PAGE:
On a team of young players and wishful thinking, the 10-year vet will provide consistency, leadership and steady production
On the final day of the trade deadline, Troy Weaver sent combo guard Delon Wright to the Sacramento Kings for 10-year veteran Cory Joseph. At the time, it appeared the logic behind the move was to free cap space for the 2021 free agency period. However, in 19 games for the Detroit Pistons , Joseph posted career-high numbers across the board and provided the Pistons with savvy point guard play and much-needed leadership. Joseph’s late-season production earned him a new two-year $10.07 million contract, ensuring his services as a rotational guard in the team’s ‘restoration’ process (unless the upcoming trade deadline has anything to say about it).
In his brief stint with the team, Joseph’s stand-out play endeared him to Dwane Casey. Casey put the ball in Joseph’s hands, allowing the former Texas Longhorn to post a career-high usage rate of 22.4%. The investment in Joseph as a ball-handler left some fans frustrated, with many craving to see those possessions in the hands of rookie guards Killian Hayes and Saben Lee. However, in 26 minutes a night, Joseph put up 12/3/5, with shooting splits of 51/37/88, his play as a backup was simply too good to keep out of the rotation.
In addition to production, Joseph provided the team with valuable on-court leadership and the ability to organize an offense. Upon reviewing film from last season, there were various instances where Joseph would direct his teammates with simple reads, such as the one below:
In this instance, Joseph immediately recognises the mismatch Stewart has down on the block. Dillon Brooks also notices the mismatch and drifts toward Stewart to provide the double team. Joseph identifies Brooks’ movement and signals to Stewart he’s passing to Doumbouya, which forces Brooks to rotate back out to Jackson, allowing Doumbouya to throw a clean entry pass to Stewart, resulting in an easy two points.
It’s safe to assume that in the same situation, a less experienced guard would rush to exploit the mismatch, most likely ending the possession in a turnover. With the Pistons pair of rookie guards averaging a combined 7 turnovers per 36 mins (Hayes 4.5 & Lee 2.5 ), it is understandable that the coaching staff heavily leaned on Joseph’s IQ and experience.
Know Your Role
When assessing the Pistons’ options at the guard position, Joseph is the least intriguing option as it pertains to the future of the franchise. He doesn’t present the high-flying rim finishing of Lee or Hamidou Diallo, nor the shot creation of a Cade Cunningham or Frank Jackson. However, the consistency and reliability of Joseph’s game will land him rotational minutes.
Whilst Joseph’s minutes can be viewed as taking away opportunities from the young guys, his ability to organise the team will help take the load off the young Pistons he’s on the floor with. Hence, the two areas where Joseph can maximise his role with the team are in providing secondary ball-handling and as a mentor for the young Piston guards.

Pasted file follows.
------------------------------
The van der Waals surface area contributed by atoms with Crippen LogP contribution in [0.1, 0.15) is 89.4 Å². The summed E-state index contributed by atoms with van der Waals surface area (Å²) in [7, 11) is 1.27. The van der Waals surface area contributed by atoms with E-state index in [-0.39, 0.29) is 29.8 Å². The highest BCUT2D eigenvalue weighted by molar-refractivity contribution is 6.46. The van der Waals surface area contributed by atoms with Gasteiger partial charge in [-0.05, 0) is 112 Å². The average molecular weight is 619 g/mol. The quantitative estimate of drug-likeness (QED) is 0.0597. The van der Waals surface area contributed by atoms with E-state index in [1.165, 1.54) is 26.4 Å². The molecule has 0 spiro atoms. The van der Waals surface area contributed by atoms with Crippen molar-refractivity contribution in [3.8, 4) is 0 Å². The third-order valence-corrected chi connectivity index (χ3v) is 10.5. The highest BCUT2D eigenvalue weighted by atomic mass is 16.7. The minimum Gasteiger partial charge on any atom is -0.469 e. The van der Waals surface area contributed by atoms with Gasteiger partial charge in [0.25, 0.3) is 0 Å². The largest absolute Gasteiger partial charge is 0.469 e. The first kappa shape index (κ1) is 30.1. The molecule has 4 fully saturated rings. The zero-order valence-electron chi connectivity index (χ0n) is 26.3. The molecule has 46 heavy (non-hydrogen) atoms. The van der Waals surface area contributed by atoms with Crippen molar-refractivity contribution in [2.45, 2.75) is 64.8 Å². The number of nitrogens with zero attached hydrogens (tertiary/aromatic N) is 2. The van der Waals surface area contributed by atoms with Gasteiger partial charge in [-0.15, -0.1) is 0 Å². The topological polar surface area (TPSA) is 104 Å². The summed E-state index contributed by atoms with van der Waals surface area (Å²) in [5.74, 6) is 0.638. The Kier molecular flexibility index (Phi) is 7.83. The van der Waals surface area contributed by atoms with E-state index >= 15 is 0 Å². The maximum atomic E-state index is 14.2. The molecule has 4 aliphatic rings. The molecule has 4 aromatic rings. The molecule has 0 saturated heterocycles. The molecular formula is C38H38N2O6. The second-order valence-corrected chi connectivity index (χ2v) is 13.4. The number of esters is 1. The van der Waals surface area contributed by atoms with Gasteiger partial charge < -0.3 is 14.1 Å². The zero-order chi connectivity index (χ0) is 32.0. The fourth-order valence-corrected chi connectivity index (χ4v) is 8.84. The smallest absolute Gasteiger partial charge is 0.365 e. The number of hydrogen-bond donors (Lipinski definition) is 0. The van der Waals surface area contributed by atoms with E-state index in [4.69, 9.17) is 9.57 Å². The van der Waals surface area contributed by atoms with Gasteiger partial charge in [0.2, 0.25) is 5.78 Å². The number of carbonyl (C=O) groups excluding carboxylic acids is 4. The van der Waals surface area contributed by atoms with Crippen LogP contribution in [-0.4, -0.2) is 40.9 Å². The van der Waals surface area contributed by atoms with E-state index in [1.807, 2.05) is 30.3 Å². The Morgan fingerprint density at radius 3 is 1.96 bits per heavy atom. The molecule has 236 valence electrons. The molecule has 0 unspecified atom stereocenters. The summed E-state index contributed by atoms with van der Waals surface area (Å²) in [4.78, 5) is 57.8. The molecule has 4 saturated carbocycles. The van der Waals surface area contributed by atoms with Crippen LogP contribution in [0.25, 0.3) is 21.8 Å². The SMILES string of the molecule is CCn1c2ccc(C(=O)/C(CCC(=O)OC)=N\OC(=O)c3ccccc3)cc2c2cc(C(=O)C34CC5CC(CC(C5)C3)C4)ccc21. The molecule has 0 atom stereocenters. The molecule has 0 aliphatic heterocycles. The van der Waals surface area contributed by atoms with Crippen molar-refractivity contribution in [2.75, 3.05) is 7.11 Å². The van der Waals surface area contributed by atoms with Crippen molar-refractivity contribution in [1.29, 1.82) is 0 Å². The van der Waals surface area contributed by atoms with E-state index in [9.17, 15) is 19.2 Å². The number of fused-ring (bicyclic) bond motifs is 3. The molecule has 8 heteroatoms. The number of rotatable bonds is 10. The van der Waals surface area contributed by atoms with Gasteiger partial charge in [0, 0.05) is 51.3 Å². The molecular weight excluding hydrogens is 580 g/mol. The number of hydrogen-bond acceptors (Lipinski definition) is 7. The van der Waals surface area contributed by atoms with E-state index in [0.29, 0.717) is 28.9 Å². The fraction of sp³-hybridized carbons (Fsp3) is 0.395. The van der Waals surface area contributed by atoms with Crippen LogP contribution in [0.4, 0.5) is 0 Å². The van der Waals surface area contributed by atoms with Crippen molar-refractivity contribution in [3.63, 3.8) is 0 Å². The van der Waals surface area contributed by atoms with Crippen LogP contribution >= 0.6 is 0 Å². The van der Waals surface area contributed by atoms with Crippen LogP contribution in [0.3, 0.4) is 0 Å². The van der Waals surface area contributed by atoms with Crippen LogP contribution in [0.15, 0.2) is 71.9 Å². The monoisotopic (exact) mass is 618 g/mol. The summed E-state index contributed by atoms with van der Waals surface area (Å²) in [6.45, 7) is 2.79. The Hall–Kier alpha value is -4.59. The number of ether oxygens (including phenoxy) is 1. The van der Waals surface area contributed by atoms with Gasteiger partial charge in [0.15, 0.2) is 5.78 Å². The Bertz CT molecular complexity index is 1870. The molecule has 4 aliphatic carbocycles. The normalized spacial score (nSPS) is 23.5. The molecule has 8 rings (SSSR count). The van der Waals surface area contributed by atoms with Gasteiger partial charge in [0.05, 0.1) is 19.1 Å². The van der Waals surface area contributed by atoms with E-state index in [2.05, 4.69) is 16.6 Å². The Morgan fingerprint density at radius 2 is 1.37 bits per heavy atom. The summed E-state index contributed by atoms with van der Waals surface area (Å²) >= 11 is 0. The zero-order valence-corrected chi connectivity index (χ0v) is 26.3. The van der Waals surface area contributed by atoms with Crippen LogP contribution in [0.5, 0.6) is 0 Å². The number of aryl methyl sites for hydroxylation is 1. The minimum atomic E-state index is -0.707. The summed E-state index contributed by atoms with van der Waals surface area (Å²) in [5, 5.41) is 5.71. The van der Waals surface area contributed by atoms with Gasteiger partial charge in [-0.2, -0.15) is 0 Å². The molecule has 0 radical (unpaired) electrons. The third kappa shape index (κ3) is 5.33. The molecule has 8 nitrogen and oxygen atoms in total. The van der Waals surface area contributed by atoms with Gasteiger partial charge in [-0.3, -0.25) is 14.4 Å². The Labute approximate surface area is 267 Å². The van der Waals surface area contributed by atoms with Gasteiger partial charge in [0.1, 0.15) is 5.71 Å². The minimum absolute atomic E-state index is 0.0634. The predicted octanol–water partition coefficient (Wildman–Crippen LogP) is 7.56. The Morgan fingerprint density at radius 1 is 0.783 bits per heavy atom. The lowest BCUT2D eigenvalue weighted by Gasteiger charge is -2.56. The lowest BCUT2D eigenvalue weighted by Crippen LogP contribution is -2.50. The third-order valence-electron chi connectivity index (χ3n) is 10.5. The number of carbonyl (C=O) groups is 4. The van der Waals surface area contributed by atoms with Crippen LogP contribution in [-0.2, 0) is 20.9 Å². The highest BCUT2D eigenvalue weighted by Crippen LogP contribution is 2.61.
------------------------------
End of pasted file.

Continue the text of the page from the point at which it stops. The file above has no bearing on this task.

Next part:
With Weaver electing to bring back the guard trio of Joseph, Frank Jackson and Hamidou Diallo while also acquiring Cade Cunningham in the draft to go with returning sophomore duo of Hayes and Lee, the Pistons have a clear lack of experience at the guard position.
Typically, young guards in the NBA struggle with consistency, and a lack of consistency can lead to a loss in confidence. Look no further than Hayes’ rookie season for evidence. That is why it’s important the Pistons young core has the support of the few elder statesmen on the roster. The Pistons will enter the upcoming season with the fifth-youngest roster in the league, and it’s clear Joseph has made it a priority to help ensure the young guys maintain confidence:
#Pistons Cory Joseph said he liked that Killian Hayes didn’t pass up open shots, whether they went in or not.
— Rod Beard (@detnewsRodBeard) October 12, 2021
In the first few months of the season, it’s a safe bet to assume that the former Texas product will be the first guard off the bench. Expect Joseph to primarily initiate the offense when on the court. Last season he showed an ability to create shots for himself and team members as a pick and roll ball handler:
Joseph is by no means an A-level athlete, however, he uses his 6-foot-3 frame and shifty dribble moves to put his defender in jail, enabling him to generate points at the cup. Whilst it’s not always pretty, Joseph was an extremely efficient rim finisher at the rim for the Pistons. Per Cleaning the Glass, Joseph converted on 70% of attempts within six feet of the basket, placing him in the 93rd percentile. In addition to the rim finishing, the former first-round pick was able to keep the defense honest by connecting on mid-range attempts at a decent rate of 44%.
In a vacuum, the idea of Joseph playing 20+ minutes a night can be seen as a roadblock to development. However, Coach Casey has shown a willingness to deploy two point-guard lineups, some of which have netted positive results. The two-point lineups featuring Joseph provide our young glut of guards the opportunity to run the offense, whilst also ensuring there aren’t thrown to the fire.
The veteran presence of Joseph will provide a young Pistons team with an element of consistency, a player the coaching staff can rely upon to orchestrate offense, making Joseph a valuable piece in the Pistons ‘restoration’ process.